Nunc igitur ad alteram linguam, quae Gotica doctissimi cujusque apud Colonienses iudicio habetur, veniamus [...]
Goropius Becanus, Origines Antwerpianae, 1569.
Project Wulfila is a small digital library dedicated to the study of the Gothic language and Old Germanic languages in general. Our primary goal is to provide linguistically annotated editions that can be downloaded in TEI format or browsed online, linked to a digital glossary, POS-tags and interlinear translations. The focus is currently on the Gothic Bible and minor fragments; in addition, we are working on a lemmatized edition of the Old Saxon Heliand and – on a smaller scale – selected Middle and Early Modern Dutch documents. We are also interested in preparing digital facsimile editions of relevant textbooks and other related resources that have entered the public domain. The project is hosted by the University of Antwerp, as part of the diachronic research at the Center for Grammar, Cognition and Typology.
Incidentally, it was in the city of Antwerp that fragments of the Gothic Bible were published for the first time ever. In 1569, Ioannes Goropius Becanus printed samples from the Codex Argenteus (viz the Lord's Prayer and citations from Mark) in his Origines Antwerpianae. His (mostly erroneous or biased) attempts to identify and interpret the language sparked the interest of other philologists and can be considered the start of Gothic philology (see Van De Velde 1966 pp. 24-35 for a detailed account; von Friesen & Grape 1928 pp. 128-129, Stutz 1966 pp. 83-84).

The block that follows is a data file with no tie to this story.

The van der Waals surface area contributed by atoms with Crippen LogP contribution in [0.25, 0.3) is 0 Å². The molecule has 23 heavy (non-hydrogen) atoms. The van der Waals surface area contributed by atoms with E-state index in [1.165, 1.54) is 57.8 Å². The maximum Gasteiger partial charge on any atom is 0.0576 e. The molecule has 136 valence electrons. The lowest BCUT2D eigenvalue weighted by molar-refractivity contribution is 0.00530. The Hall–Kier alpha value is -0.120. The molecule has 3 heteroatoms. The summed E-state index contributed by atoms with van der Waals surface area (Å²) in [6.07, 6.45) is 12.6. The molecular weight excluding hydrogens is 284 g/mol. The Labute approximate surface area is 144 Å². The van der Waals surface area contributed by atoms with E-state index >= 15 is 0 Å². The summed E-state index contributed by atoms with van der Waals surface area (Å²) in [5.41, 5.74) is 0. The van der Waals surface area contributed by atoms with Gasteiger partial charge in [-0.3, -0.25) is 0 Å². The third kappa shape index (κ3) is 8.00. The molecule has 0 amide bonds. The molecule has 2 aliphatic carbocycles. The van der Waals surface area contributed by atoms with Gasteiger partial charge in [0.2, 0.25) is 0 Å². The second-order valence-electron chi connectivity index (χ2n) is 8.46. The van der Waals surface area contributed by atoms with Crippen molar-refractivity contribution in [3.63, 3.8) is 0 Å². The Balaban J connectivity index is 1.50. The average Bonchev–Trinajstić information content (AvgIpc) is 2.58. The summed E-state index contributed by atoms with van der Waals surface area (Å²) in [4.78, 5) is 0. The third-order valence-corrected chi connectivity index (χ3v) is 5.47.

The goal is a lemmatized edition based on Sievers 1878. Work on the TEI edition is still in an early stage (converting raw OCR output to XML), but Sievers' book is already available as a digital facsimile edition:
Currently only an Early Modern Dutch personal diary: Christiaan Munters' Dagboek van Gebeurtenissen, describing events in 16th century Kuringen. This section of the website is in Dutch.
Scannings of books and articles related to Gothic, Old Saxon and – in the future – possibly other Germanic languages. At this moment only three titles are available: Wilhelm Streitberg's Gotisch–Griechisch–Deutsches Wörterbuch (1910), his Gotisches Elementarbuch (1920) and Eduard Sievers' Heliand (1878). We are planning editions of Uppström and Becanus (selection).